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Aging population could cause issues for district in coming decades

By 2051, Muskoka’s population is expected to grow from 60,900 to 99,100, but a report shows the area’s aging population may pose issues. 

Jamie Cook, managing partner of planning and land economics for Watson and Associates Economists Ltd., spoke to the district’s Community and Planning Services Committee on Feb. 22 to detail the first phase of the District of Muskoka Growth Strategy. 

Watson and Associates also supported creating the district’s previous growth strategies in 2006 and 2013. 

Cook explained the first of two phases allows the Mississauga-based economic consulting firm to forecast what the district may look like in the coming decades. 

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“As a result of the recent growth pressures we’ve experienced over the last five years or so since the last study was undertaken, it really was essential to provide a comprehensive review of this forecast to really dig into what’s been driving growth and what we anticipate will drive growth over the next several decades,” he said. 

Leading up to 2051, Cook forecasts the district’s population will grow by 1.2 percent to 99,100 with 41 percent projected to be over 64. 

Cook explained that much of the growth will be attributed to intra-provincial migration. He defined it as when someone moves from one place in Ontario to another area within the province. His forecast shows that 72 percent of the migration will come from the Greater Golden Horseshoe area, 22 percent from other areas of the province, and seven percent from outside of Ontario. 

“There was a time when you looked at growth, it was really all about the [Greater Toronto Area] and the larger urban centres,” said Cook. “Now what’s happening is the other areas are starting to catch up.”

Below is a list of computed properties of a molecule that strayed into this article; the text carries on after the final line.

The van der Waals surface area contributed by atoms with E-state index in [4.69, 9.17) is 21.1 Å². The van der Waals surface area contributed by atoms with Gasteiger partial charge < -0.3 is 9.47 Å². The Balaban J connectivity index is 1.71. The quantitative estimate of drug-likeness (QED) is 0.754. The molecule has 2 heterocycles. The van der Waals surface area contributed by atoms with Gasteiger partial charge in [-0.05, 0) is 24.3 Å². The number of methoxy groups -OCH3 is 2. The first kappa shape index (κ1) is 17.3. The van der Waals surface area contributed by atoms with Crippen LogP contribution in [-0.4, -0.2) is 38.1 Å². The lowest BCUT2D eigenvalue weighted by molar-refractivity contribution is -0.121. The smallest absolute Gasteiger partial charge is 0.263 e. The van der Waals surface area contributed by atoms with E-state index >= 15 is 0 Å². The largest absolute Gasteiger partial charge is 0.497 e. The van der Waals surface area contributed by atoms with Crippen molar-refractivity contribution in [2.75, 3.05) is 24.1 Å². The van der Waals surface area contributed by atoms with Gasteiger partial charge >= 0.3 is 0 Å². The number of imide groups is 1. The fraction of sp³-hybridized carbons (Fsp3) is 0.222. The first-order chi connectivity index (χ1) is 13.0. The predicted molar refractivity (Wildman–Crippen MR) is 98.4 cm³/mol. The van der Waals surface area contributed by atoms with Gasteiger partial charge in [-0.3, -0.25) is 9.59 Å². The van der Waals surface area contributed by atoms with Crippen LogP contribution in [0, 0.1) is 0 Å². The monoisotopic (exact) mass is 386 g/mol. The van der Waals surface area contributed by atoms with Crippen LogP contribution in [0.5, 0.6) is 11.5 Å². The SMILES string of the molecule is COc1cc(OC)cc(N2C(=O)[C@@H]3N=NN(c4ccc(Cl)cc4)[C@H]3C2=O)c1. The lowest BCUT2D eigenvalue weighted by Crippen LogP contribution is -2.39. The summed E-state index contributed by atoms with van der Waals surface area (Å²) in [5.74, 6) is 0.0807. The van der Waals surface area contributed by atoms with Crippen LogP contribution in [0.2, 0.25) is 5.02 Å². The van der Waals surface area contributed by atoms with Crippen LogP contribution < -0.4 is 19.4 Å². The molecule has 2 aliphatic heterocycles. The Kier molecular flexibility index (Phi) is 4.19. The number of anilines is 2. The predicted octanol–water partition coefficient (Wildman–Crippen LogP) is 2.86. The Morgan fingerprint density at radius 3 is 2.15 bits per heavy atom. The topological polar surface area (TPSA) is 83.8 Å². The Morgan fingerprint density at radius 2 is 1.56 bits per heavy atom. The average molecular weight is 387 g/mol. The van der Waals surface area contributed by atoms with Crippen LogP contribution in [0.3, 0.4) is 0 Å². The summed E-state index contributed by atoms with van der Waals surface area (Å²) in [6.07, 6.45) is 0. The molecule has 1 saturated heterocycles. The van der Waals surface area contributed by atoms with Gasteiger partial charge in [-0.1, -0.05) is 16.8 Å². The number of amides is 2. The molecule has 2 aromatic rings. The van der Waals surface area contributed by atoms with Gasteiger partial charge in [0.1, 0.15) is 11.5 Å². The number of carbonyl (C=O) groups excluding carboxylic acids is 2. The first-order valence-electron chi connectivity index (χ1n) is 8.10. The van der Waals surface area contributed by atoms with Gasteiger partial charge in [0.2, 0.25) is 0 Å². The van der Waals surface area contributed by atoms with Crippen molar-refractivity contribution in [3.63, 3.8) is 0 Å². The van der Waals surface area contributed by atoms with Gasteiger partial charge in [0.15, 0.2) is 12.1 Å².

By 2051, the report forecasts people over 75 will make up 24 percent of Muskoka’s population, outpacing the other age groups compared to around 12 percent in 2021. 

Cook projects the age group will grow by 2.1 percent in Muskoka, which is outpacing the projection for the overall population growth locally, which is 1.2 percent. 

He said it will have a “major implication” of planning for municipal services. 

Cook detailed how permanent housing could grow by an average of 540 units a year with around 64 percent most being considered “low density,” which Cook explained means they’re single or semi-detached homes. “High density,” which includes one and two bedroom apartments, is projected to make up 20 percent of future housing-related growth. 

However, he added places for seniors to “age within the community” need to be looked at, too. 

“If there aren’t, they’re not going to move,” he said of seniors. “And that can create some challenges with respect to the alignment of housing between who’s occupying units and who’s needing housing.” 

Cook detailed how one of the byproducts of the COVID-19 pandemic is many people have converted their seasonal homes to permanent dwellings. 

In the next three decades, he outlines how permanent households will grow from 56 percent in 2021 to 65 percent. 

With a projected 16,150 new units, it would bring the area’s total households to 68,700. 

Lisa Marden, the district’s director of planning, told committee the second phase will involve a public information session in late March or early April. She said it’s the phase where “important consultation comes in.” 

She said the next report from Watson and Associates will likely be in the spring. 

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